Al Gore: Our next power grid will be like the Net
The former vice president takes the stage at VentureBeat's GreenBeat conference in San Mateo, Calif. to discuss some of the challenges ahead for moving to the smart grid.
SAN MATEO, Calif.--Former U.S. Vice President Al Gore hopes that America's next-generation power grid will be a lot like the Internet. Or at least that's the plan.
How close we get to that goal depends on what happens in the next five years, Gore said in a speech here on Thursday evening at blog VentureBeat's GreenBeat conference, where he outlined many of the challenges the United States faces in upgrading its power grid. Along the way, he made comparisons to how the advent of the so-called smart grid will enable the kind of solutions and business innovation that the Internet brought during the 1990s.
"The analogy to the Internet is quite an exact one. Not completely exact, but it's very relevant for lots of reasons. We are moving inexorably toward a widely distributed energy generation and storage model. We are still locked into the old centralized energy generation model," Gore said. "The rapid development of new generations of new smart storage systems are going to make a tremendous difference in connection with the smart grids." Those systems are designed to enable easier storage of unused electricity for peak times, when supplying it to large groups of customers can be difficult and more expensive.
Gore also foresees an entirely new set of devices and instruments to help utilities and consumers control and monitor usage--technology and business models that may not yet have been imagined. "(It's) much the same way the Internet made it possible to see this generation of Internet-ready devices that did not even exist before the Internet began to build out," Gore said.
There are a few obstacles on the way there, though, the main one being a mix of outdated legislation and hardware that makes up America's current electricity grid. For example, the average estimated age of transformers currently in use 42 years, longer than their projected run of service. Updating or replacing them with something that will work with the smart grid requires money, along with a plan to back it up.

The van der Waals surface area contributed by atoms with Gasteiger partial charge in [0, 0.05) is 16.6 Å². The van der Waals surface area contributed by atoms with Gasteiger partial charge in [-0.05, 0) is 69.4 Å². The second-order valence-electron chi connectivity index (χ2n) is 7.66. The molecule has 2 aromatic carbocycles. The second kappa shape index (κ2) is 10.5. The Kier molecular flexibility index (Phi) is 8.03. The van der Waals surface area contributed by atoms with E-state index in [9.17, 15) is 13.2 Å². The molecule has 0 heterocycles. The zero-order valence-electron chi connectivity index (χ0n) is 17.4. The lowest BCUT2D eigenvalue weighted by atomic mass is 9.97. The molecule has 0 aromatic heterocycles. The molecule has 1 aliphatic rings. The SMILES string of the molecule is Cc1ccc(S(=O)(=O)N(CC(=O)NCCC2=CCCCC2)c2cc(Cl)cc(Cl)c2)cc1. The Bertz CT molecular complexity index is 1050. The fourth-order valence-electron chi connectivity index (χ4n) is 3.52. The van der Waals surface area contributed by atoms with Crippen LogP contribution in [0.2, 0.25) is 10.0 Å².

But Gore says such a plan is not so simple. "In many states...regulators and legislators still have these antiquated laws and regulations," Gore said. "We're still locked in a way of thinking about the grid that is based on the assumptions that these large coal fire-generating plants and other centralized generating plants [are] connected, always and in real time, to consumers, and the world is passing that model by."
Gore highlighted the relative comfort of the energy industry, noting that energy accounted for roughly 16 percent to 17 percent of the U.S. economy, and that attempting to convince those in charge to invest in the smart grid is an uphill battle. "The good news is that it's split somewhat," Gore said. "There are many business leaders in that sector, and I want to compliment some of those electric utilities, some of them here, who have become a part of the movement for change."
One of those is Pacific Gas and Electric (PG&E), which recently began rolling out smart digital electricity meters of its own. However, that move has already been put into question by customers whose bills have skyrocketed since the changeover. Some of those in Bakersfield, Calif., where PG&E began its pilot deployment, have filed a class action lawsuit against the utility.
But Gore pointed out that no transition would be easy. "There's an old African proverb that some of you have heard: 'If you want to go quickly, go alone. If you want to go far, go together,'" Gore said. "The truth is, we have to go far quickly, which means we've got to get our act together quickly."